Medications with misuse potential (eg, benzodiazepines, anticholinergics) should be prescribed only for brief periods. There should be a clear indication for their use (eg, alcohol withdrawal), and their continued prescription should be frequently reassessed. Comorbid patients stabilised on methadone should have their dose reduced gradually, as rapid withdrawal may precipitate a psychotic relapse in some individuals. Although acute nicotine withdrawal has not been clearly linked to an increase in psychotic symptoms, tapered nicotine replacement therapy is better tolerated.11

Smoking induces hepatic metabolism of psychotropic drugs through the cytochrome P450 system. Thus, increased antipsychotic dosages are often required to control psychotic symptoms in patients who smoke.17 In view of this, patients should be monitored closely for the emergence of dose-dependent side effects or toxicity following prolonged periods of cigarette reduction or abstinence.

Psychosocial interventions for addiction need to be modified for people with schizophrenia (Box 4) in view of the cognitive deficits and poor self-belief of these patients.15 Techniques to enhance motivation remain an important component of treatment.15 Enhancing motivation reduces substance use and can be applied by the GP as a brief, ongoing intervention (Box 5). Relapse prevention,20 based on a cognitive behavioural approach, helps patients to identify triggers to relapse, both to psychosis and substance misuse (eg, social stressors), and to develop alternative strategies when confronted with high-risk situations. "Lapses" should be expected and seen as opportunities to modify and develop patient coping strategies rather than viewed as failures. At these times, patients often feel demoralised, and it is important to remind them of their previous successes in treatment.

Twelve-step peer-support groups (eg, Alcoholics Anonymous or Narcotics Anonymous) and smoking-cessation groups, which are invaluable in traditional addiction settings, are often not appropriate for patients with psychosis, who may feel stigmatised and misunderstood. In response, programs in the United States have been modified to support this population,14 but few such programs exist in Australia. There are, however, publicly available smoking-cessation programs, such as Quitline, which offer specialised packages incorporating telephone advice and supporting materials for people with mental illness. In addition, smoking-reduction management guidelines for GPs, and associated resources, are available from the SANE Australia website (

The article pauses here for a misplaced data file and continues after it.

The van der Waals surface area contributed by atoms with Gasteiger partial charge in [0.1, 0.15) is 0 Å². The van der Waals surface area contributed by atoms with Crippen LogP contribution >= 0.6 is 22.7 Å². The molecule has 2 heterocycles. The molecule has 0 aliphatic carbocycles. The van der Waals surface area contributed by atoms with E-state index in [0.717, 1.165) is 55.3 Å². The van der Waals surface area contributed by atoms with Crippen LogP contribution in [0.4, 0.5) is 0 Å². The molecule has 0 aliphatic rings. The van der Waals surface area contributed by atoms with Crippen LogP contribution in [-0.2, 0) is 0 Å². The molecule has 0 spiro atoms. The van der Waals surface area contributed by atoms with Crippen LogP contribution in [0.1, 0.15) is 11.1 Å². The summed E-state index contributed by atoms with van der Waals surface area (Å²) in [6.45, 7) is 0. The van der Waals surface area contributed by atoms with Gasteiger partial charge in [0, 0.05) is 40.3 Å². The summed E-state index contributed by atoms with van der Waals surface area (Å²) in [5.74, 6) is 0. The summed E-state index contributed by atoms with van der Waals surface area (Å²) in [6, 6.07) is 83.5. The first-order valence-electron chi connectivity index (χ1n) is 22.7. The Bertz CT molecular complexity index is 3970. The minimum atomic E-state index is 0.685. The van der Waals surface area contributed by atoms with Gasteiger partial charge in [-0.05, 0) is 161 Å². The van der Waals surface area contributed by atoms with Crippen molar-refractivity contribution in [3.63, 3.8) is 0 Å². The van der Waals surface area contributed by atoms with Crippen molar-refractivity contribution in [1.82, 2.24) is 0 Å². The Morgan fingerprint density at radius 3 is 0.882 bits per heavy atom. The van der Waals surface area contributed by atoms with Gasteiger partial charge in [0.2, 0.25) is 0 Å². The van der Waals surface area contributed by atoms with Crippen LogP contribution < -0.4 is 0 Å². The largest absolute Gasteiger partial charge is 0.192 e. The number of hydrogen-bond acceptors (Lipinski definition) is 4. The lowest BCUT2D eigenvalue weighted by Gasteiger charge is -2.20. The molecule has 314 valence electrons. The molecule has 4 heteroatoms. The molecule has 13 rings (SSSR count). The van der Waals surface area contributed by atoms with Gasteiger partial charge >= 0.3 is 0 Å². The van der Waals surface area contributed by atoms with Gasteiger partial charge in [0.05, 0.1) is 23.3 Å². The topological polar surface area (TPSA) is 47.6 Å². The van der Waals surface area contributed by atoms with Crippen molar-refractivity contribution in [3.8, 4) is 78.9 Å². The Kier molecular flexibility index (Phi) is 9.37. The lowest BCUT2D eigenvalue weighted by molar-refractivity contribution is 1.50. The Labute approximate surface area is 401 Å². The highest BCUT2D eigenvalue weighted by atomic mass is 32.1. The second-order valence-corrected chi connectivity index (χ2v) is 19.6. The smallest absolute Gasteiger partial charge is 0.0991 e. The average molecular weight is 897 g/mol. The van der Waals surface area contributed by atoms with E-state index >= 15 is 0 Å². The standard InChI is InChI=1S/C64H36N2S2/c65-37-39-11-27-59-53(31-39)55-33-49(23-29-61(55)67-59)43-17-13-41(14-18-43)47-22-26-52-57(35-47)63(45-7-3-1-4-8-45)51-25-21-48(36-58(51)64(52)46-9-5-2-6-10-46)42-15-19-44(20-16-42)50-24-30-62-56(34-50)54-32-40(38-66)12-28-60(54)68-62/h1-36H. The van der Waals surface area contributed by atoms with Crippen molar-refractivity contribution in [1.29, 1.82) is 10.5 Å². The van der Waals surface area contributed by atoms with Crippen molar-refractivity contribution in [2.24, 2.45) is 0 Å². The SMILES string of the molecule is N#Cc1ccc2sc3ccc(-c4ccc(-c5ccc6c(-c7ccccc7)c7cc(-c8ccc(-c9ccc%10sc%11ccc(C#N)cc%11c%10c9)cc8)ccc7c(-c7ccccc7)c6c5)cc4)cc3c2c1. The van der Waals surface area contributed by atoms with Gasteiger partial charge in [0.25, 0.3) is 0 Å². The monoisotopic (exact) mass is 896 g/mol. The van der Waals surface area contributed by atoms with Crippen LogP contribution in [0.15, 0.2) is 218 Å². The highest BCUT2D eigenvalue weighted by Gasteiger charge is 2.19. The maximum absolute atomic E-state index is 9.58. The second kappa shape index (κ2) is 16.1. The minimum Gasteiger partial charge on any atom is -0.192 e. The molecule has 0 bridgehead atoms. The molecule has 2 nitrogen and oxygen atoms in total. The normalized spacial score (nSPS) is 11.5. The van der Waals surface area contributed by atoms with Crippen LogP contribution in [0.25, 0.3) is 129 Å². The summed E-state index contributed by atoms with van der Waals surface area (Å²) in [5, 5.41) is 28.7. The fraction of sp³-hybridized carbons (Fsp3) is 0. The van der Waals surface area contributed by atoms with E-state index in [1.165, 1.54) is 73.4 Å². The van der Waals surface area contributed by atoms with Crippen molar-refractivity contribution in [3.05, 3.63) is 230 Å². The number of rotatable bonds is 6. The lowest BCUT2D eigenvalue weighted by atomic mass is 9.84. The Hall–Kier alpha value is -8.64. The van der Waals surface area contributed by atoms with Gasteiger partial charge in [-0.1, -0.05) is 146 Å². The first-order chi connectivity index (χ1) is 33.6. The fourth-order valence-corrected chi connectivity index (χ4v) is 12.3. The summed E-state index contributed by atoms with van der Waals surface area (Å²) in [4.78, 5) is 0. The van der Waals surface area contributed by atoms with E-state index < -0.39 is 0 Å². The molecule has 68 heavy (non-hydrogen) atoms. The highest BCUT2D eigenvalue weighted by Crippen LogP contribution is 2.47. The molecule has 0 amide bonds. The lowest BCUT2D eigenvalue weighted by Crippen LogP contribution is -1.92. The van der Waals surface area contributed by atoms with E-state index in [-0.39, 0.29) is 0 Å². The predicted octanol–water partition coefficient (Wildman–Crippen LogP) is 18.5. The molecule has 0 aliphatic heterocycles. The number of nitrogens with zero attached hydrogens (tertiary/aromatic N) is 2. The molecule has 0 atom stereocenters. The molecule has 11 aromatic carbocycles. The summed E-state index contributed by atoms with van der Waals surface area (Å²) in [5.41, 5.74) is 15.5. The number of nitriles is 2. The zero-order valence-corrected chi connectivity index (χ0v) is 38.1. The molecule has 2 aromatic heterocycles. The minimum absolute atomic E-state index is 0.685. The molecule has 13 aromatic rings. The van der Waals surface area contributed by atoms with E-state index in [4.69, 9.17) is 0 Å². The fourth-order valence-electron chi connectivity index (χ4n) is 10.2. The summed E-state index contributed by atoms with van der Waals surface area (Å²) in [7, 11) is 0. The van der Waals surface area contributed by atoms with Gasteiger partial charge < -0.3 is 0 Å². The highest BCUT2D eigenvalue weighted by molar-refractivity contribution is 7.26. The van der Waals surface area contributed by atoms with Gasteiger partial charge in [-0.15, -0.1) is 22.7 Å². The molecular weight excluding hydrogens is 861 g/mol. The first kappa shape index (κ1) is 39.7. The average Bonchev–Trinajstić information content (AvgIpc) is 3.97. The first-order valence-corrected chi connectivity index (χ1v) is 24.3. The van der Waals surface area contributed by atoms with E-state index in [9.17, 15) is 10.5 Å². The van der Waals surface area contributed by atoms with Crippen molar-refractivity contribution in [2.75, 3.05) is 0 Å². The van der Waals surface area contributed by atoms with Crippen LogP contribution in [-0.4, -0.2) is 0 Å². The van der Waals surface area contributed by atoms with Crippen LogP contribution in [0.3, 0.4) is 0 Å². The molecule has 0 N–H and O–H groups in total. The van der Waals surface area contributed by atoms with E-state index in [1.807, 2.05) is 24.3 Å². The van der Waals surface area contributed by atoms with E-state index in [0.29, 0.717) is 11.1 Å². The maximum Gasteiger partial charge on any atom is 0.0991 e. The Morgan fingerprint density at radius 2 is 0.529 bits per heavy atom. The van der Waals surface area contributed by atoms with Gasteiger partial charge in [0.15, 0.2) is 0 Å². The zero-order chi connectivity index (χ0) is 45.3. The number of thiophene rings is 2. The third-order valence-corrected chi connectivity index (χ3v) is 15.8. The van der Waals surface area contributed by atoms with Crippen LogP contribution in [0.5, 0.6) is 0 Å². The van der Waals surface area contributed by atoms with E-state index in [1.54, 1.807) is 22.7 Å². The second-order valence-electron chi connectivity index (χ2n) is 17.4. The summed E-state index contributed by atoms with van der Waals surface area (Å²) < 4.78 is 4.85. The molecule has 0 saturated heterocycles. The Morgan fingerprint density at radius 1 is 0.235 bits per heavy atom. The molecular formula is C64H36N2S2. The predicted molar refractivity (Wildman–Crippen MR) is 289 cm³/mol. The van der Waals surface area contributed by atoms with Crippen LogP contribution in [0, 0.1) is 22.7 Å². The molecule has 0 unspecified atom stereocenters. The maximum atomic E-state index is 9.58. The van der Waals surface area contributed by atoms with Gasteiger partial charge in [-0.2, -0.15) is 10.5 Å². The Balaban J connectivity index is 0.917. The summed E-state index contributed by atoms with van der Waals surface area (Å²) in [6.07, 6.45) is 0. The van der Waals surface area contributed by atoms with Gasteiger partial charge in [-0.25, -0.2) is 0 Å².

Families can play an important role in supporting and monitoring treatment, and should be included in the management plan, with the patient's consent. However, carers themselves often require additional support, and should be advised about local support networks (eg, Al-Anon, SANE).


Given the excess morbidity and mortality associated with cigarette smoking, helping patients with schizophrenia to reduce and stop smoking should be a key goal for clinicians. In addition, patients with comorbid psychoactive substance misuse need an integrated treatment program that addresses both disorders. Such programs, incorporating assertive outreach with intensive case management, boast better engagement and retention of patients and improved treatment outcomes.14 Currently, few such programs exist in Australia, but, encouragingly, in response to the identified need, a number of innovative approaches have been introduced that await further evaluation. Given the high prevalence of comorbidity in people with schizophrenia, primary and secondary prevention strategies for substance misuse are urgently required. Even with adequately resourced, targeted interventions, the GP remains a key treatment provider for this population.